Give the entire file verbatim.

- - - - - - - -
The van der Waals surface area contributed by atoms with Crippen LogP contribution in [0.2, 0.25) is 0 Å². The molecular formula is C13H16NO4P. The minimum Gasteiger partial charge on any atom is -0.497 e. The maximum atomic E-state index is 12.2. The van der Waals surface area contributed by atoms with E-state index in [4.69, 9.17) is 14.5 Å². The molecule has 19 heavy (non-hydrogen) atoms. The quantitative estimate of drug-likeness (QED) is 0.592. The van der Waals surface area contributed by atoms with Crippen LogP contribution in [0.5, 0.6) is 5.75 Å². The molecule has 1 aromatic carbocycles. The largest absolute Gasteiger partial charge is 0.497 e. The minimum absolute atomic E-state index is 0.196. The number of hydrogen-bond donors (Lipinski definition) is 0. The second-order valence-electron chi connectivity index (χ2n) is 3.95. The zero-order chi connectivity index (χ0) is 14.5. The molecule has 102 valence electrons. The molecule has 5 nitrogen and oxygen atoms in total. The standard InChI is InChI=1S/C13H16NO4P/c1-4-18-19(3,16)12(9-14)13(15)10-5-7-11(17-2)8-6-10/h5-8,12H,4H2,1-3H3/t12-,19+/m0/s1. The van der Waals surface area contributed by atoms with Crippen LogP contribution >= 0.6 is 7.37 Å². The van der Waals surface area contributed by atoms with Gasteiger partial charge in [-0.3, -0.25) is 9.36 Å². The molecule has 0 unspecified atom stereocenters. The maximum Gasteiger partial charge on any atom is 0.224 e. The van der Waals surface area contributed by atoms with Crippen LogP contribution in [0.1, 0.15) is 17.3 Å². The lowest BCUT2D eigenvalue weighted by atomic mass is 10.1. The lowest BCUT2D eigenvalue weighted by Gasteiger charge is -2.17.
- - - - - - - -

The van der Waals surface area contributed by atoms with Crippen LogP contribution in [0.2, 0.25) is 0 Å². The molecular formula is C13H16NO4P. The minimum Gasteiger partial charge on any atom is -0.497 e. The maximum atomic E-state index is 12.2. The van der Waals surface area contributed by atoms with E-state index in [4.69, 9.17) is 14.5 Å². The molecule has 19 heavy (non-hydrogen) atoms. The quantitative estimate of drug-likeness (QED) is 0.592. The van der Waals surface area contributed by atoms with Crippen LogP contribution in [0.5, 0.6) is 5.75 Å². The molecule has 1 aromatic carbocycles. The largest absolute Gasteiger partial charge is 0.497 e. The minimum absolute atomic E-state index is 0.196. The number of hydrogen-bond donors (Lipinski definition) is 0. The second-order valence-electron chi connectivity index (χ2n) is 3.95. The zero-order chi connectivity index (χ0) is 14.5. The molecule has 102 valence electrons. The molecule has 5 nitrogen and oxygen atoms in total. The standard InChI is InChI=1S/C13H16NO4P/c1-4-18-19(3,16)12(9-14)13(15)10-5-7-11(17-2)8-6-10/h5-8,12H,4H2,1-3H3/t12-,19+/m0/s1. The van der Waals surface area contributed by atoms with Crippen LogP contribution >= 0.6 is 7.37 Å². The van der Waals surface area contributed by atoms with Gasteiger partial charge in [-0.3, -0.25) is 9.36 Å². The molecule has 0 unspecified atom stereocenters. The maximum Gasteiger partial charge on any atom is 0.224 e. The van der Waals surface area contributed by atoms with Crippen LogP contribution in [0.1, 0.15) is 17.3 Å². The lowest BCUT2D eigenvalue weighted by atomic mass is 10.1. The lowest BCUT2D eigenvalue weighted by Gasteiger charge is -2.17.